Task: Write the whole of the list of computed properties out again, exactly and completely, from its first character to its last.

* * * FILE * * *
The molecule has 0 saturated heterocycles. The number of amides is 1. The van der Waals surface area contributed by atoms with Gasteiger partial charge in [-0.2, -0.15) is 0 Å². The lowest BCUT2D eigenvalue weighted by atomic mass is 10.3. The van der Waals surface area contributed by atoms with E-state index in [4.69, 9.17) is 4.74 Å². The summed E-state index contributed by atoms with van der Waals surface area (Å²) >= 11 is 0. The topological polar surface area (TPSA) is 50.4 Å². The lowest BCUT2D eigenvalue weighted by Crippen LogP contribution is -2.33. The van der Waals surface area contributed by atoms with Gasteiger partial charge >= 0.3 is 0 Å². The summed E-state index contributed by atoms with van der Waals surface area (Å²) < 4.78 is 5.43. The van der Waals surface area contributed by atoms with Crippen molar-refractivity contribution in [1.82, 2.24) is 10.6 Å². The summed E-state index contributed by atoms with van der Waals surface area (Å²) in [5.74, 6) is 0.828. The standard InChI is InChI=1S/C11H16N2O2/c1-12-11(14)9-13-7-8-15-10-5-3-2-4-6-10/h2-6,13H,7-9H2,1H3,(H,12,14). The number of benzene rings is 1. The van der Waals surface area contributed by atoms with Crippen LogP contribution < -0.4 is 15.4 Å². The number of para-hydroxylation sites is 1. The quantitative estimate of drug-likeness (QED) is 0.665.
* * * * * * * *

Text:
The molecule has 0 saturated heterocycles. The number of amides is 1. The van der Waals surface area contributed by atoms with Gasteiger partial charge in [-0.2, -0.15) is 0 Å². The lowest BCUT2D eigenvalue weighted by atomic mass is 10.3. The van der Waals surface area contributed by atoms with E-state index in [4.69, 9.17) is 4.74 Å². The summed E-state index contributed by atoms with van der Waals surface area (Å²) >= 11 is 0. The topological polar surface area (TPSA) is 50.4 Å². The lowest BCUT2D eigenvalue weighted by Crippen LogP contribution is -2.33. The van der Waals surface area contributed by atoms with Gasteiger partial charge >= 0.3 is 0 Å². The summed E-state index contributed by atoms with van der Waals surface area (Å²) < 4.78 is 5.43. The van der Waals surface area contributed by atoms with Crippen molar-refractivity contribution in [1.82, 2.24) is 10.6 Å². The summed E-state index contributed by atoms with van der Waals surface area (Å²) in [5.74, 6) is 0.828. The standard InChI is InChI=1S/C11H16N2O2/c1-12-11(14)9-13-7-8-15-10-5-3-2-4-6-10/h2-6,13H,7-9H2,1H3,(H,12,14). The number of benzene rings is 1. The van der Waals surface area contributed by atoms with Crippen LogP contribution < -0.4 is 15.4 Å². The number of para-hydroxylation sites is 1. The quantitative estimate of drug-likeness (QED) is 0.665.